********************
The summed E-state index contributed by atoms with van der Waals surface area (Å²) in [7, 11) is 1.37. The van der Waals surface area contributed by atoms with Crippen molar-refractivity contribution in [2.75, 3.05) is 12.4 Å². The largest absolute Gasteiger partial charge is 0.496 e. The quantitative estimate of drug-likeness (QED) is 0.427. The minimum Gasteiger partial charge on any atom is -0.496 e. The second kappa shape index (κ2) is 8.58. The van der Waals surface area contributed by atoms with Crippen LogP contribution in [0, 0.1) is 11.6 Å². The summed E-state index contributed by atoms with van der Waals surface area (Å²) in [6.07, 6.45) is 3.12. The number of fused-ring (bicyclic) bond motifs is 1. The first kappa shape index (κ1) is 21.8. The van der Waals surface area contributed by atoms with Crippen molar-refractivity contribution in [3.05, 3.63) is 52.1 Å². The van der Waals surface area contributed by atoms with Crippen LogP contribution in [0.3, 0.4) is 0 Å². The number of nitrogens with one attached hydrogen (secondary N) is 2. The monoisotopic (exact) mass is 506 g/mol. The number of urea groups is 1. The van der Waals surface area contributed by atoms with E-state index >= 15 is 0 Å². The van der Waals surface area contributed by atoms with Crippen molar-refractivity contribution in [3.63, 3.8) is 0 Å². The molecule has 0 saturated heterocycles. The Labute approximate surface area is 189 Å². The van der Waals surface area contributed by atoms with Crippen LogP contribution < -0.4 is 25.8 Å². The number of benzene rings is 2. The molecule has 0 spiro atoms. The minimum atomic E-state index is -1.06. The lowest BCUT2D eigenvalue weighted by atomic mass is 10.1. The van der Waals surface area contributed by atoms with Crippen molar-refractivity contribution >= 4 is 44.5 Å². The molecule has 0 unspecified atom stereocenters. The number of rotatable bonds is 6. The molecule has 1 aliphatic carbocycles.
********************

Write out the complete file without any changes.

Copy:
The summed E-state index contributed by atoms with van der Waals surface area (Å²) in [7, 11) is 1.37. The van der Waals surface area contributed by atoms with Crippen molar-refractivity contribution in [2.75, 3.05) is 12.4 Å². The largest absolute Gasteiger partial charge is 0.496 e. The quantitative estimate of drug-likeness (QED) is 0.427. The minimum Gasteiger partial charge on any atom is -0.496 e. The second kappa shape index (κ2) is 8.58. The van der Waals surface area contributed by atoms with Crippen LogP contribution in [0, 0.1) is 11.6 Å². The summed E-state index contributed by atoms with van der Waals surface area (Å²) in [6.07, 6.45) is 3.12. The number of fused-ring (bicyclic) bond motifs is 1. The first kappa shape index (κ1) is 21.8. The van der Waals surface area contributed by atoms with Crippen molar-refractivity contribution in [3.05, 3.63) is 52.1 Å². The van der Waals surface area contributed by atoms with Crippen LogP contribution in [0.3, 0.4) is 0 Å². The number of nitrogens with one attached hydrogen (secondary N) is 2. The monoisotopic (exact) mass is 506 g/mol. The number of urea groups is 1. The van der Waals surface area contributed by atoms with E-state index >= 15 is 0 Å². The van der Waals surface area contributed by atoms with Crippen molar-refractivity contribution in [3.63, 3.8) is 0 Å². The molecule has 0 saturated heterocycles. The Labute approximate surface area is 189 Å². The van der Waals surface area contributed by atoms with Crippen LogP contribution < -0.4 is 25.8 Å². The number of benzene rings is 2. The molecule has 0 spiro atoms. The minimum atomic E-state index is -1.06. The lowest BCUT2D eigenvalue weighted by atomic mass is 10.1. The van der Waals surface area contributed by atoms with Crippen molar-refractivity contribution >= 4 is 44.5 Å². The molecule has 0 unspecified atom stereocenters. The number of rotatable bonds is 6. The molecule has 1 aliphatic carbocycles.